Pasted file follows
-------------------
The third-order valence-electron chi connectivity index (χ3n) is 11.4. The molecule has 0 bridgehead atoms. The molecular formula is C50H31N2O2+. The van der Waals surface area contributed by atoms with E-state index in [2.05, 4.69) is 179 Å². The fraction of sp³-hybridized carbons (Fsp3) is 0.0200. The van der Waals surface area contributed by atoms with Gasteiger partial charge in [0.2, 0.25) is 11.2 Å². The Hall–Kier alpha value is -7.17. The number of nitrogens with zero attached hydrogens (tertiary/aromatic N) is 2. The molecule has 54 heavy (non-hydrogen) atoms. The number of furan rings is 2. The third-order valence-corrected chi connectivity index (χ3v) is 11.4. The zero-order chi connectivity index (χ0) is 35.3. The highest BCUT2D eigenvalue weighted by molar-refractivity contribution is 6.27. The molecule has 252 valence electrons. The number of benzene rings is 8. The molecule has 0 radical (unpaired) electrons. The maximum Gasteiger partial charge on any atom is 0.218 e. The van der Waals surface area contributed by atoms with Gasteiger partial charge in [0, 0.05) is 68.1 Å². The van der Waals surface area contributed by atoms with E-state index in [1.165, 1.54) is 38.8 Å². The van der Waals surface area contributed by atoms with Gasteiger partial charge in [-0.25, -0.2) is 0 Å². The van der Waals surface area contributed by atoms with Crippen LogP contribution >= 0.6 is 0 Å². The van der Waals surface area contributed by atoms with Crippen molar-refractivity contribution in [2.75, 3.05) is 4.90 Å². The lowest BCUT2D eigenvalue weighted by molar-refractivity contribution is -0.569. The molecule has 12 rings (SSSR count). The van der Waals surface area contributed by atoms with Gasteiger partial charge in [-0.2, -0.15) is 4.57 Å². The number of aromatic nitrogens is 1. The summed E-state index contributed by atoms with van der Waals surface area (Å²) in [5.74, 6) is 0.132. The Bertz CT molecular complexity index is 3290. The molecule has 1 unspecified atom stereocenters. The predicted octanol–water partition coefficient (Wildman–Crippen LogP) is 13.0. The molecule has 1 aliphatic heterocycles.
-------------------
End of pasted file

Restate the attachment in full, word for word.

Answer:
The third-order valence-electron chi connectivity index (χ3n) is 11.4. The molecule has 0 bridgehead atoms. The molecular formula is C50H31N2O2+. The van der Waals surface area contributed by atoms with E-state index in [2.05, 4.69) is 179 Å². The fraction of sp³-hybridized carbons (Fsp3) is 0.0200. The van der Waals surface area contributed by atoms with Gasteiger partial charge in [0.2, 0.25) is 11.2 Å². The Hall–Kier alpha value is -7.17. The number of nitrogens with zero attached hydrogens (tertiary/aromatic N) is 2. The molecule has 54 heavy (non-hydrogen) atoms. The number of furan rings is 2. The third-order valence-corrected chi connectivity index (χ3v) is 11.4. The zero-order chi connectivity index (χ0) is 35.3. The highest BCUT2D eigenvalue weighted by molar-refractivity contribution is 6.27. The molecule has 252 valence electrons. The number of benzene rings is 8. The molecule has 0 radical (unpaired) electrons. The maximum Gasteiger partial charge on any atom is 0.218 e. The van der Waals surface area contributed by atoms with Gasteiger partial charge in [0, 0.05) is 68.1 Å². The van der Waals surface area contributed by atoms with E-state index in [1.165, 1.54) is 38.8 Å². The van der Waals surface area contributed by atoms with Gasteiger partial charge in [-0.25, -0.2) is 0 Å². The van der Waals surface area contributed by atoms with Crippen LogP contribution >= 0.6 is 0 Å². The van der Waals surface area contributed by atoms with Crippen molar-refractivity contribution in [2.75, 3.05) is 4.90 Å². The lowest BCUT2D eigenvalue weighted by molar-refractivity contribution is -0.569. The molecule has 12 rings (SSSR count). The van der Waals surface area contributed by atoms with Gasteiger partial charge in [-0.2, -0.15) is 4.57 Å². The number of aromatic nitrogens is 1. The summed E-state index contributed by atoms with van der Waals surface area (Å²) in [5.74, 6) is 0.132. The Bertz CT molecular complexity index is 3290. The molecule has 1 unspecified atom stereocenters. The predicted octanol–water partition coefficient (Wildman–Crippen LogP) is 13.0. The molecule has 1 aliphatic heterocycles.